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Richard STRAUSS (1864-1949) Violin Sonata in E flat op. 18 (1887) [29:16]
Sergei RACHMANINOV (1873-1943) Cello Sonata in G minor op. 19 (arr. for viola by Vadim Borisovsky) (1901) [34:39]; Vocalise (arr. for viola/violin by Yuri Zhislin) (1912 rev 1915) [6:08]
Yuri Zhislin (violin; viola)
George-Emmanuel Lazaridis (piano)
rec. St Mary's Church, Walthamstow, 28-29 January 2005. DDD
SOMM NEW HORIZONS SOMMCD 046 [70:37]



It is good to hear again from Yuri Zhislin who won the 1993 BBC Radio 2 Young Musician of the Year competition. He was born in 1974 and studied violin at Moscow's Gnessin School. Both Zhislin and George-Emmanuel Lazaridis appear to be in their element in these two hyper-romantic pieces.

The Strauss is a work of surging tempestuous pathos. The writing has Brahmsian passion with only the merest hint of the capricious Strauss to come. At the time of its writing he was deep in the full score of his tone poem Macbeth; Don Juan was in the offing. It is in much the same spirit as the Violin Concerto which I heard recently in the 1970s EMI recording by Ulf Hoelscher as part of the Brilliant Classics Kempe collection and some years ago with Sarah Chang again on EMI Classics. The finale is at first morose but soon attains considerable grandeur. The heroic songful manner soon returns unleashed in joy with some gorgeous lyrical outpourings as at 3:27 in the finale.

The Cello Sonata of Rachmaninov is here heard as a Viola Sonata and why not? We have heard the Elgar Cello Concerto as a Viola Concerto in the Tertis transcription (Conifer). As note writer Christopher Morley points out, the Sonata shares much material with Rachmaninov's Second Piano Concerto. This is first heard at the heart of the first movement at 3:31. The allegro scherzando begins with gothic echoes of Die Erlkönig, returning to romantic piano concerto mode at 1:02. The andante is similarly linked with that piano concerto in the contour and rise and fall of its themes. The lanky muscular finale is alive with majestic and triumphant urgency which is well put across by Lazaridis and Zhislin although I do hanker, in the homeric flourishes of the first part, for a closer balance for the viola. The piano writing sounds orchestral - it would not take a great leap of the imagination to hear this sonata as a concerto. I wonder if it has ever been presented as a Cello Concerto! I'd like to know.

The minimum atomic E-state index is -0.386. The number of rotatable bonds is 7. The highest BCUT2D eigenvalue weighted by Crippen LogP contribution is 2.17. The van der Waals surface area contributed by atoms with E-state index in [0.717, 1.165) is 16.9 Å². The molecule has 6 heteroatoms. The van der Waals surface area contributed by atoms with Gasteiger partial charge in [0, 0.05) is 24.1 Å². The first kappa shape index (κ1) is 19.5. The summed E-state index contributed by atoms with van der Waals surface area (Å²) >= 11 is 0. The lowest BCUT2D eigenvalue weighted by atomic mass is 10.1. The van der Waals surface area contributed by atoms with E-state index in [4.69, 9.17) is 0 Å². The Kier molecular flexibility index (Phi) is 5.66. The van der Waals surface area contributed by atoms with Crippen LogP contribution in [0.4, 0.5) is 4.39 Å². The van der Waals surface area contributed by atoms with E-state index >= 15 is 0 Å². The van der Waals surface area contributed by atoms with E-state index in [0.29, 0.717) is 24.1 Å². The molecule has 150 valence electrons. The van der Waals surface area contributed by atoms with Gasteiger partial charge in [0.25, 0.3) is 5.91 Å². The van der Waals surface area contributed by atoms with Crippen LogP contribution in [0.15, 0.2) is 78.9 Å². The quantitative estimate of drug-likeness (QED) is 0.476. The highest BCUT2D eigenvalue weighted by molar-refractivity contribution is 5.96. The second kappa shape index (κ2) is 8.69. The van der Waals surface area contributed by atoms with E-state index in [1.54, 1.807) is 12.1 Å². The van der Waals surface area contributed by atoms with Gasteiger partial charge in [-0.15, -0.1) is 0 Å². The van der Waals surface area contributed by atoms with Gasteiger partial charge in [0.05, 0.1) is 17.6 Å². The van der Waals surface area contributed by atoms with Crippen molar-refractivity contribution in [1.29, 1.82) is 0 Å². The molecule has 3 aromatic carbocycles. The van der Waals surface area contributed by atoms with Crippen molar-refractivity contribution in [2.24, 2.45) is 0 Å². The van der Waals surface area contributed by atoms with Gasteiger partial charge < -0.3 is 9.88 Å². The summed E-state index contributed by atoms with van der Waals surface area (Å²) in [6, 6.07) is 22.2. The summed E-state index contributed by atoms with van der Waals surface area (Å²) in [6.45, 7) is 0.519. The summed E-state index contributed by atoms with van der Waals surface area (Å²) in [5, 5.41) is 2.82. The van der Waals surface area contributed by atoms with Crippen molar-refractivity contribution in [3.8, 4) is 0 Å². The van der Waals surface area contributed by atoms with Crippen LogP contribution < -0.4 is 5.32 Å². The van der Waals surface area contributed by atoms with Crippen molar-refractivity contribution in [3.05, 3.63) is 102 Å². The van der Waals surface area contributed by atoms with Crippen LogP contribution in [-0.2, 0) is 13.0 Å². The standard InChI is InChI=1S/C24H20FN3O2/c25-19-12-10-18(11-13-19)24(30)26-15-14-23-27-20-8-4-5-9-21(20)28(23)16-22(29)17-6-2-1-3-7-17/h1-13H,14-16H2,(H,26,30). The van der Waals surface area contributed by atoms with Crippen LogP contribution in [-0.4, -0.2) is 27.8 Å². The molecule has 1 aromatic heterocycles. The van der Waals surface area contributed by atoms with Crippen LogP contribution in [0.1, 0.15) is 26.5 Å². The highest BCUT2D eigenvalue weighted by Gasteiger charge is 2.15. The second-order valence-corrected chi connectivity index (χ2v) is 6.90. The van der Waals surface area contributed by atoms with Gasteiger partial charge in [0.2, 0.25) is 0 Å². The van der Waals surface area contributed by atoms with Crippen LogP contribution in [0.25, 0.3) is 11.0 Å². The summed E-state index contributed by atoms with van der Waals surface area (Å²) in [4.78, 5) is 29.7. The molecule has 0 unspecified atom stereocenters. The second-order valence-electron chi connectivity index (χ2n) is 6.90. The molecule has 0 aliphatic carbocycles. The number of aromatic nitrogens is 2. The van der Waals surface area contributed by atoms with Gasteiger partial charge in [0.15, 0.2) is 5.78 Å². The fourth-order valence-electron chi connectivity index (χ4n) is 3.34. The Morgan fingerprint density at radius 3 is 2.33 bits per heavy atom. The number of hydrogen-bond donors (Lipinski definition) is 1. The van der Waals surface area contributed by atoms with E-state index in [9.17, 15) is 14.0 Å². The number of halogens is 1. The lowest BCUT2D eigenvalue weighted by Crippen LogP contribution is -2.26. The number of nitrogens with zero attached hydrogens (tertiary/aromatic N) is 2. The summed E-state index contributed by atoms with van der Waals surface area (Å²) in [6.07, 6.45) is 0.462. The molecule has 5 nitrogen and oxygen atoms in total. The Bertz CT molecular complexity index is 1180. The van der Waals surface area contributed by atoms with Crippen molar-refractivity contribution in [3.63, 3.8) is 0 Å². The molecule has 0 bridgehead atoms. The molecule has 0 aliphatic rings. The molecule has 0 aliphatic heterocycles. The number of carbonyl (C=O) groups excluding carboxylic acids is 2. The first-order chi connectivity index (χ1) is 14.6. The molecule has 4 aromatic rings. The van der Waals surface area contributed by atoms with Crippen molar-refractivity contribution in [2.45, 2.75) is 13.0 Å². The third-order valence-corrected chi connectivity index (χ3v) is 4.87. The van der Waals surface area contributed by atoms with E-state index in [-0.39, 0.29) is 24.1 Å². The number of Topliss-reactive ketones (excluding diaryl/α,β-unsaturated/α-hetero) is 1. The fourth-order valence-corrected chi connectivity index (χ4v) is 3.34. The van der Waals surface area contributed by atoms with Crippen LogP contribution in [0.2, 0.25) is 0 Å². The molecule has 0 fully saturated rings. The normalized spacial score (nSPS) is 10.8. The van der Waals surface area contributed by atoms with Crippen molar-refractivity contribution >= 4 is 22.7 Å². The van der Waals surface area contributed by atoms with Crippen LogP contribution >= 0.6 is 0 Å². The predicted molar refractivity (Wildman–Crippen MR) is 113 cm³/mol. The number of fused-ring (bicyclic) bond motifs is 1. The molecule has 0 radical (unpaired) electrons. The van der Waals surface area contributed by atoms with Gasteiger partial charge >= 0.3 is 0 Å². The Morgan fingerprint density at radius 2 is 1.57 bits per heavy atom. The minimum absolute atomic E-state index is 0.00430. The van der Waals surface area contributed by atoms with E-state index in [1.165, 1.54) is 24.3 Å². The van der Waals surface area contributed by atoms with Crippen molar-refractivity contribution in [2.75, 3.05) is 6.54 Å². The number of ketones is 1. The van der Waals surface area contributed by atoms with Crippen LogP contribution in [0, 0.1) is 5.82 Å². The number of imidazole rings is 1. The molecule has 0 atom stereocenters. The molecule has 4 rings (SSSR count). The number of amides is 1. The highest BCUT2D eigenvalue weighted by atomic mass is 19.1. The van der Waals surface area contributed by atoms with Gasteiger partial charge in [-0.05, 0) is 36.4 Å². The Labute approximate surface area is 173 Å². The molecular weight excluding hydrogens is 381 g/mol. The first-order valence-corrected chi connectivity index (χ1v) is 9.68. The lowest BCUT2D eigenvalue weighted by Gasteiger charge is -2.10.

After such derring-do we can be pleased to have the soothing Vocalise in yet another arrangement - how many have there been. Zhislin here pays touching attention to dynamics. We should remind ourselves that the Vocalise is the 14th of Rachmaninov's op. 34 songs originally for vocalising soprano. It was in that form dedicated to Antonina Nezhdanova. The Zhislin arrangement is for violin, viola and piano and where the two instruments play together there is a potent emotional charge.

Zhislin is thankfully sturdy of tone and has ample reserves of virtuosity on which he draws in these two high water marks of romanticism.

Comparisons are inapt. There’s no similar coupling. The viola transcription makes the Rachmaninov unique. As for the Strauss it is a rare piece. As I recall, Chang drew fuller tone from her violin than Zhislin whose violin has a more slender febrile voice. It is good that Somm have supported Zhislin and Lazaridis in this way. We can only enjoy the superb musicianship to be heard here and hope for more.

Rob Barnett

see also review by Jonathan Woolf

 



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